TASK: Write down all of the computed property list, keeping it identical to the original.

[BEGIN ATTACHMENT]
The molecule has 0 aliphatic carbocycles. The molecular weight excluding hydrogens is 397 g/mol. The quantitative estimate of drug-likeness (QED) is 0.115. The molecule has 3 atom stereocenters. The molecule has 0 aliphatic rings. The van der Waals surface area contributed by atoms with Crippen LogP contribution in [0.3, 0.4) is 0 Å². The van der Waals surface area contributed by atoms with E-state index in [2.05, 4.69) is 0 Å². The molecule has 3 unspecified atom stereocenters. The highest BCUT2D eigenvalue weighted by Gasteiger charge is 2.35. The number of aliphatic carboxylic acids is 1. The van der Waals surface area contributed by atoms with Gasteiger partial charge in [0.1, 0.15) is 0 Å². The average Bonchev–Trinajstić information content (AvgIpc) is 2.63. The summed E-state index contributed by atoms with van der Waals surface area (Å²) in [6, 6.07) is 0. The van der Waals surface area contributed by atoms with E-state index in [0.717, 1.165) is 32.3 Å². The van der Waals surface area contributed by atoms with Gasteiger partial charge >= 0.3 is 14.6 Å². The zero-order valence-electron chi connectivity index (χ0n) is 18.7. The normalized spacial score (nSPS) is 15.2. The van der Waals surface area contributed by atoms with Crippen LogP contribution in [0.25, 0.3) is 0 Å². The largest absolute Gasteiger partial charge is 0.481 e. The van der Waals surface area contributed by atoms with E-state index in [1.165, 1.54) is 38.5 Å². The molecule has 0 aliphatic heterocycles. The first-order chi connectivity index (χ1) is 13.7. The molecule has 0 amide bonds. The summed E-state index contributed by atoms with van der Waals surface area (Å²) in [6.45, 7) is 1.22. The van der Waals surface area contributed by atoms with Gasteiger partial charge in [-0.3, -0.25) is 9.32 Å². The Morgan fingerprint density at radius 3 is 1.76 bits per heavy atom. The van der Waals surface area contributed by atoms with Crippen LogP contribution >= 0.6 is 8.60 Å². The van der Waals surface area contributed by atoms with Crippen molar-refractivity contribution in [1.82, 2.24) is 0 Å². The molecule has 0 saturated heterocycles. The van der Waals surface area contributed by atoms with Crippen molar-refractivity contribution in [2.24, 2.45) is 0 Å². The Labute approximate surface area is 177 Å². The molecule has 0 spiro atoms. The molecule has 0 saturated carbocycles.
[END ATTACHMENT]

The molecule has 0 aliphatic carbocycles. The molecular weight excluding hydrogens is 397 g/mol. The quantitative estimate of drug-likeness (QED) is 0.115. The molecule has 3 atom stereocenters. The molecule has 0 aliphatic rings. The van der Waals surface area contributed by atoms with Crippen LogP contribution in [0.3, 0.4) is 0 Å². The van der Waals surface area contributed by atoms with E-state index in [2.05, 4.69) is 0 Å². The molecule has 3 unspecified atom stereocenters. The highest BCUT2D eigenvalue weighted by Gasteiger charge is 2.35. The number of aliphatic carboxylic acids is 1. The van der Waals surface area contributed by atoms with Gasteiger partial charge in [0.1, 0.15) is 0 Å². The average Bonchev–Trinajstić information content (AvgIpc) is 2.63. The summed E-state index contributed by atoms with van der Waals surface area (Å²) in [6, 6.07) is 0. The van der Waals surface area contributed by atoms with E-state index in [0.717, 1.165) is 32.3 Å². The van der Waals surface area contributed by atoms with Gasteiger partial charge >= 0.3 is 14.6 Å². The zero-order valence-electron chi connectivity index (χ0n) is 18.7. The normalized spacial score (nSPS) is 15.2. The van der Waals surface area contributed by atoms with Crippen LogP contribution in [0.25, 0.3) is 0 Å². The largest absolute Gasteiger partial charge is 0.481 e. The van der Waals surface area contributed by atoms with E-state index in [1.165, 1.54) is 38.5 Å². The molecule has 0 aliphatic heterocycles. The first-order chi connectivity index (χ1) is 13.7. The molecule has 0 amide bonds. The summed E-state index contributed by atoms with van der Waals surface area (Å²) in [6.45, 7) is 1.22. The van der Waals surface area contributed by atoms with Gasteiger partial charge in [-0.3, -0.25) is 9.32 Å². The Morgan fingerprint density at radius 3 is 1.76 bits per heavy atom. The van der Waals surface area contributed by atoms with Crippen LogP contribution >= 0.6 is 8.60 Å². The van der Waals surface area contributed by atoms with Crippen molar-refractivity contribution in [1.82, 2.24) is 0 Å². The molecule has 0 saturated heterocycles. The van der Waals surface area contributed by atoms with Crippen molar-refractivity contribution in [2.24, 2.45) is 0 Å². The Labute approximate surface area is 177 Å². The molecule has 0 spiro atoms. The molecule has 0 saturated carbocycles.